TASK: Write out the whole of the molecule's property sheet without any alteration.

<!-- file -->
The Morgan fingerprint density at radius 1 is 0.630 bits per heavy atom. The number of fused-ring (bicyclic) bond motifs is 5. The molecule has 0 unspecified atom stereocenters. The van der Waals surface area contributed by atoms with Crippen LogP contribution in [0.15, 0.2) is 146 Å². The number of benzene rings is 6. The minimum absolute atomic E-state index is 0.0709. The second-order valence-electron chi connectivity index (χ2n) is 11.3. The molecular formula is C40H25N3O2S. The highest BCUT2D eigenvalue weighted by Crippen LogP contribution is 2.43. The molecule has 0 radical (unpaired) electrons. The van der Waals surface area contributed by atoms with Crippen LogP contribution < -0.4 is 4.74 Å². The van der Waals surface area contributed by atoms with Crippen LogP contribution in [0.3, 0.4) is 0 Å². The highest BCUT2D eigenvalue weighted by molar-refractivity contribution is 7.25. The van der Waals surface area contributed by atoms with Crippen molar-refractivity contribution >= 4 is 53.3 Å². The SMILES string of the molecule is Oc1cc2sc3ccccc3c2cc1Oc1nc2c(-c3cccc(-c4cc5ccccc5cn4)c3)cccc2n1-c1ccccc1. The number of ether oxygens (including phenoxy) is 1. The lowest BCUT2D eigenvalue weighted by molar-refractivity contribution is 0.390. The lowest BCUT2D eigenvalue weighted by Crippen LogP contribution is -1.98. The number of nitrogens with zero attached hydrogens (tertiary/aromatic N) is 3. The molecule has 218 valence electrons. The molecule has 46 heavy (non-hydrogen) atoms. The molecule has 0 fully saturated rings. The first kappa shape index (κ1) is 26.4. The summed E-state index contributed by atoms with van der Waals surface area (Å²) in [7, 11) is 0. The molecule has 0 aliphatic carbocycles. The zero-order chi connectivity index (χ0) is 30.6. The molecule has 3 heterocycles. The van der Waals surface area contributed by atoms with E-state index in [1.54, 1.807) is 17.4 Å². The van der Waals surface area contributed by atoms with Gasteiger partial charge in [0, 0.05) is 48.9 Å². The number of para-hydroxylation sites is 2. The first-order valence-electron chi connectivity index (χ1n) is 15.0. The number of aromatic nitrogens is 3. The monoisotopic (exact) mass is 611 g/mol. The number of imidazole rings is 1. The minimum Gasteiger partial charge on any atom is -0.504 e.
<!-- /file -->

The Morgan fingerprint density at radius 1 is 0.630 bits per heavy atom. The number of fused-ring (bicyclic) bond motifs is 5. The molecule has 0 unspecified atom stereocenters. The van der Waals surface area contributed by atoms with Crippen LogP contribution in [0.15, 0.2) is 146 Å². The number of benzene rings is 6. The minimum absolute atomic E-state index is 0.0709. The second-order valence-electron chi connectivity index (χ2n) is 11.3. The molecular formula is C40H25N3O2S. The highest BCUT2D eigenvalue weighted by Crippen LogP contribution is 2.43. The molecule has 0 radical (unpaired) electrons. The van der Waals surface area contributed by atoms with Crippen LogP contribution < -0.4 is 4.74 Å². The van der Waals surface area contributed by atoms with Crippen LogP contribution in [0.3, 0.4) is 0 Å². The highest BCUT2D eigenvalue weighted by molar-refractivity contribution is 7.25. The van der Waals surface area contributed by atoms with Crippen molar-refractivity contribution >= 4 is 53.3 Å². The SMILES string of the molecule is Oc1cc2sc3ccccc3c2cc1Oc1nc2c(-c3cccc(-c4cc5ccccc5cn4)c3)cccc2n1-c1ccccc1. The number of ether oxygens (including phenoxy) is 1. The lowest BCUT2D eigenvalue weighted by molar-refractivity contribution is 0.390. The lowest BCUT2D eigenvalue weighted by Crippen LogP contribution is -1.98. The number of nitrogens with zero attached hydrogens (tertiary/aromatic N) is 3. The molecule has 218 valence electrons. The molecule has 46 heavy (non-hydrogen) atoms. The molecule has 0 fully saturated rings. The first kappa shape index (κ1) is 26.4. The summed E-state index contributed by atoms with van der Waals surface area (Å²) in [7, 11) is 0. The molecule has 0 aliphatic carbocycles. The zero-order chi connectivity index (χ0) is 30.6. The molecule has 3 heterocycles. The van der Waals surface area contributed by atoms with E-state index in [1.54, 1.807) is 17.4 Å². The van der Waals surface area contributed by atoms with Gasteiger partial charge in [0, 0.05) is 48.9 Å². The number of para-hydroxylation sites is 2. The first-order valence-electron chi connectivity index (χ1n) is 15.0. The number of aromatic nitrogens is 3. The monoisotopic (exact) mass is 611 g/mol. The number of imidazole rings is 1. The minimum Gasteiger partial charge on any atom is -0.504 e.